Writer's Notes

Suspension of Disbelief: Niles Reddick

Reading the Coffee Grounds COVER“Writing about Difference”
by Niles Reddick

In a recent article on writing about the concept of difference for the anthology Southern Writers on Writing, I point out that of the hundreds, maybe thousands, of things all around us on a daily basis, it’s that which is uniquely different that registers on our radars the most, and that difference is what I tend to focus on when I am developing a character, describing a place, telling a story, or writing dialogue. It’s analogous to Coleridge’s fusion between the factual and the fantastic. The difference is the fantastic and the detail of the story is the factual.

One of the first stories I published was about one of my aunts who collected road kill and made art. It became crystal clear for me that I had a different sort of relative than most, an aunt who not only hacked off deer legs to use for legs of a table, but skinned dead rattlesnakes to make belts, used the snake bones to make jewelry, and removed a raccoon skin from a fresh kill along the interstate to make a toilet seat cover, just to name a few. One of her strange beliefs was about peroxide. The chemical make-up of peroxide has an extra atom of oxygen compared to the make-up of water, and she believed we needed the extra oxygen because of all the pollution in the world. So, my aunt put it in her tea, which caused it to fizz. At family reunions, all of the relatives who drank the tea were getting extra oxygen, except me. I feared for my life and felt guilty for not sharing my insider knowledge with them, though none of them ever got sick or died.
In the example of my aunt, it her difference in character and behavior, but with other stories, it’s the story itself. I recently wrote a small flash fiction piece titled “Wet Nurse” that was based on my paternal grandmother who I learned had been a wet nurse in a small rural community in the South. Cousins confirmed she had not only served as a wet nurse, she had also healed herself and others by using afterbirth. She had healed her own ulcerated leg by wrapping it in afterbirth when none of the prescribed pharmaceuticals worked. They said she kept afterbirth in a jar in the refrigerator right next to the jug of milk when she needed it for herself or anyone else.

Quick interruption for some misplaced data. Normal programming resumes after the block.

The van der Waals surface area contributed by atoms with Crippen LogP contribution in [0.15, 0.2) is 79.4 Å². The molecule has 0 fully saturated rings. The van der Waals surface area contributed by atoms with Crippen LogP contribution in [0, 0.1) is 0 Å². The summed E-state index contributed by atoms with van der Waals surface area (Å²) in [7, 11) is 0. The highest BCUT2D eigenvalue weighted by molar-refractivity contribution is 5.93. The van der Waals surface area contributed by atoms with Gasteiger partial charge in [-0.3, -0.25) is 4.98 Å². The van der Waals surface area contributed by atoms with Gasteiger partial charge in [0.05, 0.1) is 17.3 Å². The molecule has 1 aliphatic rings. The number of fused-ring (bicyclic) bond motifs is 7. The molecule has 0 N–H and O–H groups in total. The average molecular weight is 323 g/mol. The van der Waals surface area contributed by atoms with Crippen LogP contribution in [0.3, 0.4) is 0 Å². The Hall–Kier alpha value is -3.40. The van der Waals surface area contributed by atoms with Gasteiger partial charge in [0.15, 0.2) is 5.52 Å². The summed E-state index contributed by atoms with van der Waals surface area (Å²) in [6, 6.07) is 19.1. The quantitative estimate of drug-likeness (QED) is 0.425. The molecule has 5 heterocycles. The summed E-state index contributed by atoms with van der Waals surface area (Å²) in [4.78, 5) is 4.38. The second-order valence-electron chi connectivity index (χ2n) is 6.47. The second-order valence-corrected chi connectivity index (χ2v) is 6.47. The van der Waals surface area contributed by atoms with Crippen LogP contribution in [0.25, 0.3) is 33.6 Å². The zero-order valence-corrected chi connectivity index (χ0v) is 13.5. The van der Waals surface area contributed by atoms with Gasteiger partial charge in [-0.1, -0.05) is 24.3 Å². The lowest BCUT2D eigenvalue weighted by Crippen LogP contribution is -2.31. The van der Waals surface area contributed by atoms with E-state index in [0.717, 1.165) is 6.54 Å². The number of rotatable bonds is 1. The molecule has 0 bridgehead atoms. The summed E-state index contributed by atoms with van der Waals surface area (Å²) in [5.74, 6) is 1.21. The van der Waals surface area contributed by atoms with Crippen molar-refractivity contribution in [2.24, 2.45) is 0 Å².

A humorous account of my maternal grandmother was when she and her sister smoked marijuana for the first time in their mid-eighties while at the beach. They’d heard it would help their eyes and tried it. My grandmother said to her sister, “I don’t feel a thing.” She got up from her rocking chair on the porch of the beach house and fell flat on her face and began laughing. Then, her sister, said, “Honey, are you okay?” Then, she began laughing, too. I never asked where they bought marijuana and couldn’t believe they had drug connections.

My writing does not always reveal family anecdotes. I have adapted fictitious variations of historical stories that highlight difference. In my last novel Drifting Too Far from the Shore I used the ancient literary device known as nesting (story within story) to call attention to some rather brutal tragedies. In one, a lynch mob in Southern Georgia murdered Mary Turner, a pregnant African American female, and her unborn fetus in the beginning of the twentieth century. The lynch mob took her to a nearby river, where she was hung upside down in a tree. Her belly was split open and her living fetus dropped to the ground, where they stomped it, poured gas on it, and burned it. Mary Turner also had her clothes burned off while hanging in the tree and being riddled with bullets.

Another example from that novel was about Hispanic migrant workers who were murdered just a few years ago. Women were raped and men were beaten to death by drug-crazed thugs who knew that the migrant workers kept all their wages in cash and with them. The laws in place would not allow the migrant workers to have bank accounts.

I am appreciative to have my own misfit island of family, friends, and experiences that allow me the opportunity to capture the concept of difference in writing. Whether it’s my dad giving away used Pizza Hut pans as wedding gifts, the lady at the cleaners giving me someone else’s clothes and insisting they’re mine, or seeing someone read a book while driving eighty miles per hour in eight lanes of traffic in Atlanta, I will always capture that which is different in prose.


Niles Reddick head shot

About the Author